More states urgently need to pass targeted laws to bust widespread staged-accident rings and swindlers who sell fake commercial insurance around the U.S., the Coalition Against Insurance Fraud told state lawmakers at the recent National Conference of Insurance Legislators’ meeting.
“These swindlers have a strong incentive to profit at the expense of insurers and their policyholders. More states must show they will pass tough laws that get cons off the streets and in jail,” said Howard Goldblatt, the coalition’s director of government affairs.
Staged-accident rings continue spreading in many states around the United States. Phony injury claims remain highly profitable despite repeated crackdowns by law enforcement in many states, Goldblatt said. Insurers lose several billion dollars a year to staged accidents, thus driving up premiums for thousands of drivers.
But few states have laws designed to pressure an accident ring’s so-called runners — or recruiters. Laws should make it a crime for runners to recruit fake car passengers, and for a ring’s kingpins to hire runners, Goldblatt continued.
This will make it easier for prosecutors to convict leaders of staged-accident rings who hire runners. The threat of a long jail term also will convince many runners to turn in a ring’s kingpins in exchange for lenience, Goldblatt said.
According to the Coalition, only about six states have ring-busting laws even though staged accidents continue spreading in many regions of the U.S. Several are based on the Coalition’s own model bill.
But just a few states such as Massachusetts and New York are seriously debating bills. Utah, however, did pass a law earlier this year in response to growing losses from accident rings.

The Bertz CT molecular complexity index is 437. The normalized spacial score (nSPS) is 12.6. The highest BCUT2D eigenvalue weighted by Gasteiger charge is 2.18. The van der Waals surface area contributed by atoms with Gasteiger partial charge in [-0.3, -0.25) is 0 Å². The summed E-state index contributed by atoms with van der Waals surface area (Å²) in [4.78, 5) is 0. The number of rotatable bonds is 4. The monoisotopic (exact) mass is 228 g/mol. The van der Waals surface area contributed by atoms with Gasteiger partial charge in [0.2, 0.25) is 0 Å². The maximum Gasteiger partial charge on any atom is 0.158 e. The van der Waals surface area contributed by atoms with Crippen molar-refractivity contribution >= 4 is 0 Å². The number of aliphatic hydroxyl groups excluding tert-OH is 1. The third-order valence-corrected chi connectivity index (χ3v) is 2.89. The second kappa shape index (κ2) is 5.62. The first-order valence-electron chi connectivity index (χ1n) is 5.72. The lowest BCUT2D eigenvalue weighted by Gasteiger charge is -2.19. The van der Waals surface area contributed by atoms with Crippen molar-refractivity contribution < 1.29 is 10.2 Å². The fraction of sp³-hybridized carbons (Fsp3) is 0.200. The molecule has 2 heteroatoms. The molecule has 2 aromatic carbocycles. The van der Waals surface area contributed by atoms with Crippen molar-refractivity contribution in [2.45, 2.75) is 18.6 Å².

Fake liability insurance also remains a widespread problem because victims are vulnerable to cons selling discount commercial coverage during a time of rising premiums.
“Making it a crime to sell or market coverage will give prosecutors a tool that can increase conviction rates and impose lengthy jail terms and large fines on swindlers,” Goldblatt said.
Phony health coverage continues being sold to small businesses around the U.S. despite a continued crackdown. More than 200,000 policyholders have been bilked out of at least $252 million in unpaid medical bills so far, the General Accounting Office reported.
Illicit commercial liability coverage also is a problem. Fake insurance is being sold to small businesses in difficult lines often facing sharply rising premiums. Longhaul truckers, medical providers, beauty salons and other businesses have been sold bogus policies.
“Only a handful of states have laws making it a specific crime to sell fake coverage. Florida, Washington, Nevada and several other states have recently passed laws, but the safety net remains thin. States need more legal tools to shut down the cons and put them into jail for good,” Goldblatt said.
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